Rachel Neumeier

Fantasy and Young Adult Fantasy Author

The Craft of Writing

Rogue verbs

Here’s a post at Kill Zone Blog: When Verbs Go Rogue: First Page Critique

Here is an illustrative snippet. Click through to read the whole thing:

She rummaged in her handbag for a handkerchief, but found none. Instead she settled for her sleeve and groped along the wall, swiping at hissing tabbies and the foul air, until she had reached the shop’s back hallway.

Brook sprang over the last few cats and then let out a blood curdling scream. An enormous man leered over her. His girth topped his height by twice, and nearly a foot of it peeked out from underneath his soiled shirt on which a tiny badge was pinned deeming him the shopkeeper.

Juan Carlos’s bloodshot eyes were fixed on Brook, while his yellow teeth gnashed menacingly and his hair was slicked into an oily ponytail.

And here is a portion of the critique:

Look at all those strong verbs! You didn’t take the easy road, like “walked” for example. Strong verbs create a more vivid mental image. Problem is there’s way too many. In this short sample I counted at least 43 verbs. …

Now, what do you all think? Are there “too many” verbs or “too many” strong verbs? Which of these paragraphs, if any, stand out for you as having non-great verb use? All of them?

Let’s take these paragraphs one at a time:

She rummaged in her handbag for a handkerchief, but found none. Instead she settled for her sleeve and groped along the wall, swiping at hissing tabbies and the foul air, until she had reached the shop’s back hallway.

I would say that this paragraph is basically fine. I would remove one of those verbs. Which one? Read that paragraph and zap exactly one verb. Which did you choose?

I took out “hissing.” I did that for two reasons. Three.

First, I’ve never been hissed at by a cat in a bookstore and I don’t expect cats to hiss at me, so it seems weird for these cats to hiss. Second, she shouldn’t be swiping at the cats anyway, so I’d take out that whole phrase. Third, “hissing” just sounds wrong and awkward in a way that the other verbs don’t. I can’t say exactly why. It just sounds wrong somehow.

Next:

Brook sprang over the last few cats and then let out a blood curdling scream. An enormous man leered over her. His girth topped his height by twice, and nearly a foot of it peeked out from underneath his soiled shirt on which a tiny badge was pinned deeming him the shopkeeper.

Which verbs would you take out? Any? Are the verbs the actual problem?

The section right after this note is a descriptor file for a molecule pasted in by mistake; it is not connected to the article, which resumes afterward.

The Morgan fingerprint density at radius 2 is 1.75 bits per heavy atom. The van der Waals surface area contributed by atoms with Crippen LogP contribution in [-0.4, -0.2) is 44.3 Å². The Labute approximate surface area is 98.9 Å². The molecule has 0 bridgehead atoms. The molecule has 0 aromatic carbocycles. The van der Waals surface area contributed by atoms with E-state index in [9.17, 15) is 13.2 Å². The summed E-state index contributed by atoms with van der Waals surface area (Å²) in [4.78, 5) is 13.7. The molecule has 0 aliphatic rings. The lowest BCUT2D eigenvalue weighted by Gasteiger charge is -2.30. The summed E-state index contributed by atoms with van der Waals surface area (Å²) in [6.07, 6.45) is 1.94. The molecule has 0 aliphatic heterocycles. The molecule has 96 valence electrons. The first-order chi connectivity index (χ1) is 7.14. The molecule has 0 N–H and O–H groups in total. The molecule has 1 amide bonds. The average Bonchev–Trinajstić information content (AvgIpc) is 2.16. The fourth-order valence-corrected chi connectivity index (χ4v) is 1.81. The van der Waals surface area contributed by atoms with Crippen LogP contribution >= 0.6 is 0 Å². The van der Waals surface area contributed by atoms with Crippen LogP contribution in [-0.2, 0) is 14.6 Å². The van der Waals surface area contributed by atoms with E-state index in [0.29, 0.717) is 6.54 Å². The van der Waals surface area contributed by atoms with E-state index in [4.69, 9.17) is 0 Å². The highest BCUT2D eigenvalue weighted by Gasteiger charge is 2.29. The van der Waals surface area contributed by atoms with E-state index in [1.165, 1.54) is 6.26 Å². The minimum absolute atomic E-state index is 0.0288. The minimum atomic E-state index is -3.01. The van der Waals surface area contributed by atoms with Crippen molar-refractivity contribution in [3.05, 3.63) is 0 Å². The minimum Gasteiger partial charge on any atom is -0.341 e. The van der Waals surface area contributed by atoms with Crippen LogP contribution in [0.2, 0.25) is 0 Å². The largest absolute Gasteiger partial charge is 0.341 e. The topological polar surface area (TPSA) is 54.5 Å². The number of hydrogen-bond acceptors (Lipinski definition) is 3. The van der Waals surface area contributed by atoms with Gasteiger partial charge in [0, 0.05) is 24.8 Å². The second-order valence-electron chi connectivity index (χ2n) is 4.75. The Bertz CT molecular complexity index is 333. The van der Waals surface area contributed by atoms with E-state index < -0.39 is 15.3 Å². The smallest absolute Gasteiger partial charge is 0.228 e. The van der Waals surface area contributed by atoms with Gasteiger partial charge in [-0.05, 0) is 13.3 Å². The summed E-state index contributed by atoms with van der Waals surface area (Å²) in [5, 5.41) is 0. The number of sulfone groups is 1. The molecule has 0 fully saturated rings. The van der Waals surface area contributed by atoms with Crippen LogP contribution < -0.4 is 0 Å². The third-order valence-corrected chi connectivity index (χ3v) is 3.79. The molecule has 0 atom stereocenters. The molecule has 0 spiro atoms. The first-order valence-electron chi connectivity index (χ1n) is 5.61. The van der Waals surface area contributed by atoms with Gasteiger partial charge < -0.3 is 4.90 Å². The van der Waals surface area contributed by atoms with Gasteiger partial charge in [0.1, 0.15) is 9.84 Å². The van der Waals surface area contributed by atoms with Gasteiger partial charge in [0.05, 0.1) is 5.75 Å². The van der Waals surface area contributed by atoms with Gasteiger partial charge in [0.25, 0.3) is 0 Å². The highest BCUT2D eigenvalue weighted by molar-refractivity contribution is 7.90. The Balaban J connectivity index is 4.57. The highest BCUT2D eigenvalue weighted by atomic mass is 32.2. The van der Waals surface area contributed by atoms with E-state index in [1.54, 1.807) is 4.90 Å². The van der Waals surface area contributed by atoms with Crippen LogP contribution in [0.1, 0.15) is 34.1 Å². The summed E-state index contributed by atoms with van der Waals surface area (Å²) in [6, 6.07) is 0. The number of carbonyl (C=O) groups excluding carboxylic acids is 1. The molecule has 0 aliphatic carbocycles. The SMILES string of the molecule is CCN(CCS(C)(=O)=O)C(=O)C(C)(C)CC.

Here are the words and phrases that bother me:

Brook sprang over the last few cats and then let out a blood curdling scream. An enormous man leered over her. His girth topped his height by twice, and nearly a foot of it peeked out from underneath his soiled shirt on which a tiny badge was pinned deeming him the shopkeeper.

The verbs aren’t the problem! Over-the-top phrasing is the problem! This isn’t purple writing where adjectives and adverbs are overused. The description here is exaggerated in a different way, and awkward to boot.

Blood-curdling screams are intensely cliched. My personal advice is: never describe anything at all as blood-curdling, especially not screams. Also, who in heaven’s name screams at the sudden appearance of the shop owner? Doesn’t one expect to encounter staff or owners in a shop? What a twit this protagonist is.

I’m tired of men leering in fiction. Stop describing men as leering! It is getting to be an absolutely cliched bit of description, as bad as blood-curdling screams. Want to signal that the guy is not nice? “Leering,” poof, job done. Except it’s not done! Stop that and describe something more substantive or at least less cliched.

“His girth topped his height by twice” is terribly awkward. Why not say something more like, “He seemed at first glance twice as wide as he was tall”?

“Nearly a foot of it peeked out from underneath his shirt” is also terribly awkward. Nearly a foot of what? his girth? What an odd thing to say. His girth peeked? This just doesn’t work.

“deeming him the shopkeeper” is also awkward. Deeming, really? But it’s not just the verb, it’s the whole thing.

Next paragraph:

Juan Carlos’s bloodshot eyes were fixed on Brook, while his yellow teeth gnashed menacingly and his hair was slicked into an oily ponytail.

What is wrong here? Not just the verbs.

Juan Carlos’s bloodshot eyes were fixed on Brook, while his yellow teeth gnashed menacingly and his hair was slicked into an oily ponytail.

It’s just all so exaggerated, especially “gnashed menacingly.” Just as screams really ought not be blood-curdling, teeth ought not gnash.

It’s not that there are too many verbs, or too many active verbs. It’s that there are too many awkward sentences and way too much exaggerated, cliched description. The writer is trying too hard to be vivid, and probably a touch humorous, and the phrases start to trip over themselves — or so it seems to me.

IMO, the take-home message shouldn’t be “use fewer vivid verbs.” It should be “use clear language that works.” But that’s harder advice to give, and much harder to follow.

If it were me, I’d be inclined to say, “Read something by Robin McKinley and see how she uses language. Then try to do it like that.” Someone who is going overboard in any way would probably do well to read The Blue Sword and get a feel for simple, plain writing that draws the reader into the story and does not call attention to itself.

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1 Comment Rogue verbs

  1. Mary Catelli

    The last one also has the problem that his hair is not being done at the same time. It’s description, whereas the rest is action, which forces people to switch gears in the middle of the sentence.

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